Air Sickness as an Advertising Opportunity

U.S. Airways is planning to put ads on its air sickness bags. Scott Simon takes a moment to consider this development.

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SCOTT SIMON, host:

This is WEEKEND EDITION from NPR News. I'm Scott Simon.

By the time that you think the world already bears just about as many ads as it possibly can - you see ads these days in elevators, the back seat of taxicabs, on the back of doors in the cubicles of public restrooms - but they did overlook one small spot, air sickness bags. This week, U.S. Airways announced that it plans to sell ads on its air sickness bags.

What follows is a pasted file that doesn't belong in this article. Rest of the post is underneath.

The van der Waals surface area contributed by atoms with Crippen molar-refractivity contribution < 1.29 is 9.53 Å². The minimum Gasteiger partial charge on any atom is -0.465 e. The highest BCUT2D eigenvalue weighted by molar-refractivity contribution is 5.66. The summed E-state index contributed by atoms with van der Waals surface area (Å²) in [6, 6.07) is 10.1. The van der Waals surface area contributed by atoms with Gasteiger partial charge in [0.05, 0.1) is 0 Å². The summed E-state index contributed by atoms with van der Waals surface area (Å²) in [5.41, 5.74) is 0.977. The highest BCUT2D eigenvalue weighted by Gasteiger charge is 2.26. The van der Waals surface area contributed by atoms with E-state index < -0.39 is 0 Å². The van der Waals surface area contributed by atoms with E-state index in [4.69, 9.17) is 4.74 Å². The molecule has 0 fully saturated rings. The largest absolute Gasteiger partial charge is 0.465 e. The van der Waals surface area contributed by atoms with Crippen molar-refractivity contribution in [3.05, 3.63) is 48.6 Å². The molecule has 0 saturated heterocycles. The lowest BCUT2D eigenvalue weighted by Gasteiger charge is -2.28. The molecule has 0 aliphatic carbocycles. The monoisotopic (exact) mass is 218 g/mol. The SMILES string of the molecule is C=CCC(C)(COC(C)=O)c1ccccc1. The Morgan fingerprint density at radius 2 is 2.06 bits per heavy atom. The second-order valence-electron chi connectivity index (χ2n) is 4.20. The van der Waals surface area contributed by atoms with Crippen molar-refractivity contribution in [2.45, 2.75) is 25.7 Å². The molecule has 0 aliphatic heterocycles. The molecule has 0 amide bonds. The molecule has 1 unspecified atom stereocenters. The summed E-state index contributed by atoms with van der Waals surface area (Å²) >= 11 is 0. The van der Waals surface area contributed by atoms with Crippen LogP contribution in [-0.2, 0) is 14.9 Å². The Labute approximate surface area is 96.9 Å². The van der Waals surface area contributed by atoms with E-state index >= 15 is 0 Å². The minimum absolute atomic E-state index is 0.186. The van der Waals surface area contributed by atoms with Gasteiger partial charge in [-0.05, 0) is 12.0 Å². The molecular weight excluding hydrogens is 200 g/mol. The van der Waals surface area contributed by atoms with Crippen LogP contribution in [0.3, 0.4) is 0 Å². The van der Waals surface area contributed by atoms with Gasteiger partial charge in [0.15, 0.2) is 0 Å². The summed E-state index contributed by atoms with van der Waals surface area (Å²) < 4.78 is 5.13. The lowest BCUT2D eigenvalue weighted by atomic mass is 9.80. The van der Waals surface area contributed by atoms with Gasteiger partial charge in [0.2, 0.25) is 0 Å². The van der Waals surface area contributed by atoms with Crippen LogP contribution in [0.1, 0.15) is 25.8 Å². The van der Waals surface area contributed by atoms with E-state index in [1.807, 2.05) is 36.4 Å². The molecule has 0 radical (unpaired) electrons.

The company's spokesman, Phil Gee said, We figure while it's there, why don't we make multi-purpose? Michael Boyd of the Boyd Group aviation consulting firm told the Associated Press, barf bags have a lot of shelf life. People aren't barfing as much in planes as they use to. Well, that may be because airlines are serving less food than they use to. If the ad space doesn't sell, U.S. Airways flyers might try writing complaints about late departures, lost luggage, and crazy fare structures on the bag, and sending it on in.

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